The Apple II computer—in all its gray boxiness—was introduced. Aggressive marketing and volume discounts made it popular in schools. The landmark, garage-built computers, which retailed for $1,295, were the first Apples to use full color graphics—for a simple reason: Designer Steve Wozniak wanted to be able to play Breakout on the machine, and that original game ran in color.
The mid-‘80s ushered in an era of educational computer games. Oregon Trail taught kids about the harsh realities of life as a 19th century pioneer, dysentery and all (and it’s still around today, though children of the ’80s and ’90s would hardly recognize it). Mavis Beacon taught typing—fast. Carmen Sandiego tried to pique kids’ interest in geography. And Number Munchers aimed to get children excited about multiplication and division.
Texas Instruments kicked off a graphing calculator craze in 1990 with the introduction of the TI-81 calculator, which could graph up to four math functions at once. From 2002-04, the calculator was featured in the Smithsonian’s “Slates, Slide Rules, and Software: Teaching Math in America” exhibition at the American History Museum.
In 1994, public schools started adopting the Internet, with 35 percent having some sort of access. By 2000, 98 percent were connected. By 2013, 39 percent of public schools had wireless network access throughout the entire school.
The traditional schoolroom blackboard got a big makeover in 1998 when the SMART introduced its 500 series, the first interactive whiteboard to have large-scale success in schools.
It may be hard to imagine life these days without YouTube, but the video-sharing site saw its first uploads in 2005. YouTube quickly became a valuable educational and entertainment platform.
Poll Everywhere silenced classroom clickers in 2008 by enabling real-time feedback online and through text messages. By 2014, the web technology was in use in 100,000 classrooms around the world, and some 10 million people had responded to a Poll Everywhere question.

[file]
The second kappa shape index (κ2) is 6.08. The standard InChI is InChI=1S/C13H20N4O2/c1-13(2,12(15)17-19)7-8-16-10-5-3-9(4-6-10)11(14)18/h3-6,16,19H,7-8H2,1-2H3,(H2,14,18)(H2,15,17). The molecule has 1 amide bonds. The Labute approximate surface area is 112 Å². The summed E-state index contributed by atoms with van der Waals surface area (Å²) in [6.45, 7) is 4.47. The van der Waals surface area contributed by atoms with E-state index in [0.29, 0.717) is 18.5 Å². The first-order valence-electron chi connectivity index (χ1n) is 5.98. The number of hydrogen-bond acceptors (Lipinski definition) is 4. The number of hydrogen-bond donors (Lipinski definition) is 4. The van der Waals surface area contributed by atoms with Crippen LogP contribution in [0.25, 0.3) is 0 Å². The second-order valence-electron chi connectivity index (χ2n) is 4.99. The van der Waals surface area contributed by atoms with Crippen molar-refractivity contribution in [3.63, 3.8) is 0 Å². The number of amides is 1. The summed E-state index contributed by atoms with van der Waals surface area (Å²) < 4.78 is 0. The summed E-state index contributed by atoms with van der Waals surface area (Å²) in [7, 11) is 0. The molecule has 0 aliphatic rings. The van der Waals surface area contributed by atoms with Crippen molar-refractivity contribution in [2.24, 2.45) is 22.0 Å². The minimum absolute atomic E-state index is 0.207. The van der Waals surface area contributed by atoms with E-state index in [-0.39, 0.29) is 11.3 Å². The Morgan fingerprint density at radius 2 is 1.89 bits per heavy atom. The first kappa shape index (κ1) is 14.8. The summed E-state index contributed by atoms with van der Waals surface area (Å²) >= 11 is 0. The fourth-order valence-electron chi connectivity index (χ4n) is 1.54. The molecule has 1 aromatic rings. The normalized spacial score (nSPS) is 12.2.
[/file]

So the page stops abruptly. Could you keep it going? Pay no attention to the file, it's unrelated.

As schoolroom technology evolved, so did online education and distance learning. The University of Southern California became the first school to offer a master’s in teaching program entirely online. The offerings for online college degree programs expanded so quickly, U.S. News & World Report created a “Best Online Rankings” list in 2012 to pair with its traditional college evaluations.
After Apple introduced the iPad in 2010, public school districts in California and Minnesota announced they would start providing them to students in their classrooms. In 2012, Northwestern University used the iPad to teach Chinese language classes.
“Skype in the Classroom” is introduced, allowing teachers and students to call and communicate with other classrooms all around the country and the world. At use today in nearly 85,000 classrooms, teachers “bring in” guest speakers via Skype, or create virtual field trips [ http://vimeo.com/84676799 ] for their students.
And most recently, an app called TouchCast has allowed teachers to integrate maps, tweets, web pages and other online content into video presentations for their classrooms.